(1) Global Reserves Headed In Wrong Direction
After flowing in one direction for over 15 years into long-duration assets (i.e. long-dated Treasuries and equities), global reserves are now headed in the opposite direction. While the ECB and BOJ QE programs act as partial offsets to this ‘tide’ reversal, the fact of the matter is that the tide is now going out. Tepper believes that while it will not happen immediately, the tide could go out faster than it came in – the stairs up/elevator down phenomenon, in other words.
The key point I picked up on the second time around is that Tepper said those in close touch with the bond market began to see the tide reverse in the form of long-dated bond yields moving up. For years the general media has warned of the risk that China could drive Treasury yields up by moving out of its UST holdings; but when someone as in tune with the bond market as Tepper alerts you, you pay attention. These types of bond market moves are simply not on my radar, so this type of insight informs my thinking.
Tepper indicated that the 15-year flow of reserves into undervalued Emerging Markets currencies is what placed downward pressure on long-dated global bond yields over that time (think Jim Grant bemoaning uneconomically low Treasury yields for years…). I would have said the downward pressure on yields was the result of deflationary pressures due to high global debt load – and while that may be part of ‘it’, I am not nearly smart enough to connect those dots. What I do know is that when Tepper’s commentary is taken in conjunction with the dashboard of equity market indicators I monitor, the outlook for equity markets is less than robust.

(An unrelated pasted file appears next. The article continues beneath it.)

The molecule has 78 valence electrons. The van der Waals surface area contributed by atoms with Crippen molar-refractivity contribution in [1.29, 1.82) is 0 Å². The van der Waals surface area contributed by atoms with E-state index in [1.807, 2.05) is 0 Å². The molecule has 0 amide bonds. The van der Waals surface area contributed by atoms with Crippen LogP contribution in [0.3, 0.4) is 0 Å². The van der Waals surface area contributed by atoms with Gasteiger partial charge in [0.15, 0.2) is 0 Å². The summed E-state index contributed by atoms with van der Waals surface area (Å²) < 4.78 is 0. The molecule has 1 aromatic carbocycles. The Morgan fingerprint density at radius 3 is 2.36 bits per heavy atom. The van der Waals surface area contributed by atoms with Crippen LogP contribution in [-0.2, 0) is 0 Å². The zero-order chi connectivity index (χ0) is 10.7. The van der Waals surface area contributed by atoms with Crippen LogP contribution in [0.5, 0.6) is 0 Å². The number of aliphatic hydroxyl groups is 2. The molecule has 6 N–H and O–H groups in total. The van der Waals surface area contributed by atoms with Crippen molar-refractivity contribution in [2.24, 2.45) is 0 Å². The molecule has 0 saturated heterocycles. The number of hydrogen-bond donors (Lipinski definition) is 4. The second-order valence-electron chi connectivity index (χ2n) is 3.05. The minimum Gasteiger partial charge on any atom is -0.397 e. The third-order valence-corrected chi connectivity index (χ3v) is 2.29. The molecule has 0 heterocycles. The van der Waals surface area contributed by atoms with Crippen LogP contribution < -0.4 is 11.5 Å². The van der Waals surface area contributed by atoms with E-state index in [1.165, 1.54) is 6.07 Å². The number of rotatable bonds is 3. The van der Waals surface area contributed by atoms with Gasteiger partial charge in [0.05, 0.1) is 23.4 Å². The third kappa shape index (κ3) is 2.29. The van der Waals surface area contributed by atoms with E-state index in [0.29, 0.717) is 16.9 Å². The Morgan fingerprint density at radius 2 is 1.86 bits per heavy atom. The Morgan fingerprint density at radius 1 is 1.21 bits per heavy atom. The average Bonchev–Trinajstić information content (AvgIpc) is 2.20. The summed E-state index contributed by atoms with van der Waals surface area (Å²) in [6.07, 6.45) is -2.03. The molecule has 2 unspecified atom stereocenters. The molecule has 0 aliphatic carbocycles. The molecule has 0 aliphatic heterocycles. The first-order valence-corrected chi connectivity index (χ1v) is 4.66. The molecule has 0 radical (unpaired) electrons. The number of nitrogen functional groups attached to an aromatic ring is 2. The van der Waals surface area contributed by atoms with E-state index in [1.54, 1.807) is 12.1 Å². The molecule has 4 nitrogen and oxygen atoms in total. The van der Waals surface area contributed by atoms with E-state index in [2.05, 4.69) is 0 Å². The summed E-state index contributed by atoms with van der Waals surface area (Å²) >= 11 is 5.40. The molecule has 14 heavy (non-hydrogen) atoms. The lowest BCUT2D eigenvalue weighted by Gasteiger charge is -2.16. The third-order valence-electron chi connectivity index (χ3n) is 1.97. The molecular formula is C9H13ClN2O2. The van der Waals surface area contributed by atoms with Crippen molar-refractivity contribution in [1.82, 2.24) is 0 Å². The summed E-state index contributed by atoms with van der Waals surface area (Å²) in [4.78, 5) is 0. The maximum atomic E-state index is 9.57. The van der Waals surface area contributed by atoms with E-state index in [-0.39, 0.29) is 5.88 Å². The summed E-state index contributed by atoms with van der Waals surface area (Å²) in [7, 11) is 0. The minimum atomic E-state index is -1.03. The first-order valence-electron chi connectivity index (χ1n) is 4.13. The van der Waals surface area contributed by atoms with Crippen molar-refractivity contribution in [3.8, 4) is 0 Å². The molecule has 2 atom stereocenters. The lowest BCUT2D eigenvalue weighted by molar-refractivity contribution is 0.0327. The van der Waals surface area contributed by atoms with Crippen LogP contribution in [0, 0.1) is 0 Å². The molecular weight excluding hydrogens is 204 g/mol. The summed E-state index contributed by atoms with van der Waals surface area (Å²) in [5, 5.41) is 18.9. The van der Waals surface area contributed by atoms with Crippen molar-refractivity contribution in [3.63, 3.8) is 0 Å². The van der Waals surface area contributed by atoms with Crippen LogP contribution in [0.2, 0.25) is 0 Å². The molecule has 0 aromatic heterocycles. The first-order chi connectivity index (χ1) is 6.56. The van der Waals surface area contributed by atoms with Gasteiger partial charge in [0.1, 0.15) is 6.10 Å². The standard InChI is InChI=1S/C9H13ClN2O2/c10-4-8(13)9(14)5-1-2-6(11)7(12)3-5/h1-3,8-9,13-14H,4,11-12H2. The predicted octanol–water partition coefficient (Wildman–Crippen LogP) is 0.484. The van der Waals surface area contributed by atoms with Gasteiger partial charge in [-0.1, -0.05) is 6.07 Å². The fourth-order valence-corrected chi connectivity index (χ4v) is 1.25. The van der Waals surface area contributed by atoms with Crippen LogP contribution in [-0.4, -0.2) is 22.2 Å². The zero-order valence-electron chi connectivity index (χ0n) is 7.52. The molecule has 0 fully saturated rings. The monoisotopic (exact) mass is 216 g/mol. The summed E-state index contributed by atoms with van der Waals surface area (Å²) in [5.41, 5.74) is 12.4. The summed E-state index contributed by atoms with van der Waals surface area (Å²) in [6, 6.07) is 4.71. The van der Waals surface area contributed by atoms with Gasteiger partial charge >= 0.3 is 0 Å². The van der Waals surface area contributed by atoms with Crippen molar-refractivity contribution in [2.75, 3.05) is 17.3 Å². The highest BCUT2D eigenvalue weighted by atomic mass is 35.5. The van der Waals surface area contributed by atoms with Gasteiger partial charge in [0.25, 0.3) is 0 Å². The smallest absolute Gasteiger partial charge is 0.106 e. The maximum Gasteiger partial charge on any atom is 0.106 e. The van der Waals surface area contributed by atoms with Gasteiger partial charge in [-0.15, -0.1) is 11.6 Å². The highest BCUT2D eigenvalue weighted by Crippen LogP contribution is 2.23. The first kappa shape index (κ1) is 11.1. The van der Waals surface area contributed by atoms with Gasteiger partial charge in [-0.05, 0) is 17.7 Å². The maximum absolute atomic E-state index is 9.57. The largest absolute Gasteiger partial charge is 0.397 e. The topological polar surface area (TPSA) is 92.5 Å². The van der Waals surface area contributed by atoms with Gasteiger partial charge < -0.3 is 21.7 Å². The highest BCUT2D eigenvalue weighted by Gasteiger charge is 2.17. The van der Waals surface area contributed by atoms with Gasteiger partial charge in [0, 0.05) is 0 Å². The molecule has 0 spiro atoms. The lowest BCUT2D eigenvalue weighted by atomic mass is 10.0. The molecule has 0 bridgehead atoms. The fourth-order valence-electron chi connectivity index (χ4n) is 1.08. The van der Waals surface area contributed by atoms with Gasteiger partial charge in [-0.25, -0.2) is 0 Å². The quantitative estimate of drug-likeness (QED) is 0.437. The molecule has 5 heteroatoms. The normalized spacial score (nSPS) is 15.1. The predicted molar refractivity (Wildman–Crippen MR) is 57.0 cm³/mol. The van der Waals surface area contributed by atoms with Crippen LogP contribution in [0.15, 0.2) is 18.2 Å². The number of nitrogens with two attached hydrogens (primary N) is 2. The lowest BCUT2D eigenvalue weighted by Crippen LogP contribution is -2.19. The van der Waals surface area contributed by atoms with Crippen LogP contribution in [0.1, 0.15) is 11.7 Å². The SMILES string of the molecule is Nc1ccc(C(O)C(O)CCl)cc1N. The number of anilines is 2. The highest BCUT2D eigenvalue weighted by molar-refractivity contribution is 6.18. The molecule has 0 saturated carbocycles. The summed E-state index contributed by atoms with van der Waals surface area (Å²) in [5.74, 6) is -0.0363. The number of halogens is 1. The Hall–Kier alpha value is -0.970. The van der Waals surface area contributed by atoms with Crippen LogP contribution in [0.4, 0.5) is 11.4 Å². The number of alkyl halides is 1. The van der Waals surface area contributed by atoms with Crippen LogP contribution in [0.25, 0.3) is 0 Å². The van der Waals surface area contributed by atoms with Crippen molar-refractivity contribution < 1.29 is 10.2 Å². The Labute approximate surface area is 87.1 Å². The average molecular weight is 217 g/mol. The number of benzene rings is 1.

(2) Equity Markets Lack a Valuation Cushion
No matter which way you slice the market, it is overvalued on an absolute basis; but nobody knows ‘when’ it will correct, which is why I try to incorporate economic, monetary and technical conditions into my market analysis. However, I believe Tepper touched on two key valuation components that could bring valuation back to the forefront of investors’ minds: growth and margins.
Growth. With a significant percentage of S&P 500 revenue coming from Emerging Markets, Tepper believes earnings estimates need to come down (i.e. projected growth rates need to fall) to account for the China-induced slowdown in Emerging Market economies. We can quibble about how growth should be factored into the broad market valuation equation – for example, John Hussman assumes a constant 6% nominal growth rate – but I believe Tepper likely utilizes an approach that appropriately accounts for how the majority of market participants view broad market valuation. As such, it is plausible that at 16.34 times 2016E EPS of $120 (Tepper’s rough estimate – the ‘Street’ is closer to $130…) that the S&P 500 (1961.05 at Friday’s close) is not appropriately accounting for reduced global growth, nor…